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This question is kind of anecdotical but still interesting to me; I was wondering why Visual Studio 2008 is not loving the following use of constants:

public class Service101 : ServiceBase
{
    /// <remarks>
    /// Shown at Start -> Settings -> Control Panel -> Administrative Tools -> Services
    /// </remarks>
    internal const string SERVICE_NAME = "WinSvc101";
    /// <remarks>
    /// Shown at Start -> Settings -> Control Panel -> Administrative Tools -> Services
    /// </remarks>
    internal const string DISPLAY_NAME = "Windows Service 101";
    /// <summary>
    /// Public constructor for Service101.
    /// </summary>      
    public Service101()
    {
        InitializeComponent();
    }

    private void InitializeComponent()
    {
        this.ServiceName = Service101.SERVICE_NAME;
        this.EventLog.Source = Service101.DISPLAY_NAME;
        this.EventLog.Log = "Application";

        if (!EventLog.SourceExists(Service101.DISPLAY_NAME))
        {
            EventLog.CreateEventSource(Service101.DISPLAY_NAME, "Application");
        }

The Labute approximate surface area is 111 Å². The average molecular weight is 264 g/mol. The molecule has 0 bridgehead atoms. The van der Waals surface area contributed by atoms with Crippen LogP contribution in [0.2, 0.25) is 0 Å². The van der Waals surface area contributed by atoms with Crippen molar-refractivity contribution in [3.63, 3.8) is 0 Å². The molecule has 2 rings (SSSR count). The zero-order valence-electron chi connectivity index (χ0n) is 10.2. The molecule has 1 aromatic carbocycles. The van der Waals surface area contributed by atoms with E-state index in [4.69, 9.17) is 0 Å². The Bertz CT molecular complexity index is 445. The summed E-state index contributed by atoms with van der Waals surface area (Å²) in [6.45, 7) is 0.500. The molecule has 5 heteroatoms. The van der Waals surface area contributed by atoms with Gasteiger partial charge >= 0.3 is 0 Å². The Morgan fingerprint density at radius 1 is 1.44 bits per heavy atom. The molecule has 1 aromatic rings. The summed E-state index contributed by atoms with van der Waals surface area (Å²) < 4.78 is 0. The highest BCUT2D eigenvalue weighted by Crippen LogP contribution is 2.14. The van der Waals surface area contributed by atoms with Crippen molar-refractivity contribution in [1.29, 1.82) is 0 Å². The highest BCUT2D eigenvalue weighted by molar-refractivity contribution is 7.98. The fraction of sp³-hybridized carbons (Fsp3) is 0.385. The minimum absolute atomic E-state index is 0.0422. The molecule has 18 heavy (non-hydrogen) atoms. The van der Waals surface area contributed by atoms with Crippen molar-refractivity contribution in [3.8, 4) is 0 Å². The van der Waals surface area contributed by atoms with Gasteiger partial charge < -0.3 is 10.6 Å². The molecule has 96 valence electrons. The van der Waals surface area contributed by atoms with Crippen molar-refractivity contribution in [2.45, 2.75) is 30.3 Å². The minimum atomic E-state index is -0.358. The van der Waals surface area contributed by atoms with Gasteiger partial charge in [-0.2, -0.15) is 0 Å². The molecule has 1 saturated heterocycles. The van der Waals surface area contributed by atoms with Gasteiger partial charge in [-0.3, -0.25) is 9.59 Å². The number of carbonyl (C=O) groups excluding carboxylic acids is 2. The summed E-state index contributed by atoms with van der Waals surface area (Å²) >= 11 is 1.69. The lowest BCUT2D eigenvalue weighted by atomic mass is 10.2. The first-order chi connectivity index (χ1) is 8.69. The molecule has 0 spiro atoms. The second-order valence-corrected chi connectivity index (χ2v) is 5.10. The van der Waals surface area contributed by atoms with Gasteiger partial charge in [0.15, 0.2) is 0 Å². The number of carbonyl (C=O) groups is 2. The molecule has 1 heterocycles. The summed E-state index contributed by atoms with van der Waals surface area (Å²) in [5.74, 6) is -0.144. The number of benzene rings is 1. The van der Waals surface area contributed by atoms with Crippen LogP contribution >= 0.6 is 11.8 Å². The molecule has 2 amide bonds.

}
    #region Events
    /// <summary>
    /// Dispose of objects that need it here.
    /// </summary>
    /// <param name="disposing">Whether or not disposing is going on.</param>
    protected override void Dispose(bool disposing)
    {
        // TODO: Add cleanup code here (if required)
        base.Dispose(disposing);
    }

As it's showing the following Warning at design time:

Warning	1	The designer cannot process the code at line 68: 

if (!EventLog.SourceExists(DISPLAY_NAME))
{
    EventLog.CreateEventSource(DISPLAY_NAME, "Application");
}

The code within the method 'InitializeComponent' is generated by the designer and should not be manually modified.  Please remove any changes and try opening the designer again.	E:\Proyectos\beanstalk\dotnetfx\trunk\WinSvc101\WinSvc101\Service101.cs	69	0

Any comment would be quite appreciated. Thanks much in advance.

share|improve this question
    
Thanks much for the edit John! –  Nano Taboada Jul 26 '09 at 14:00

4 Answers 4

up vote 2 down vote accepted

The designer is not happy when you add code to InitializeComponent(). Try something like this instead:

public Service101()
{
    InitializeComponent();
    this.createEventSource();
}

private void InitializeComponent()
{
    this.ServiceName = SERVICE_NAME;
    this.EventLog.Source = DISPLAY_NAME;
    this.EventLog.Log = "Application";
}

void createEventSource()
{
    if (!EventLog.SourceExists(DISPLAY_NAME))
    {
    	EventLog.CreateEventSource(DISPLAY_NAME, "Application");
    }
}
share|improve this answer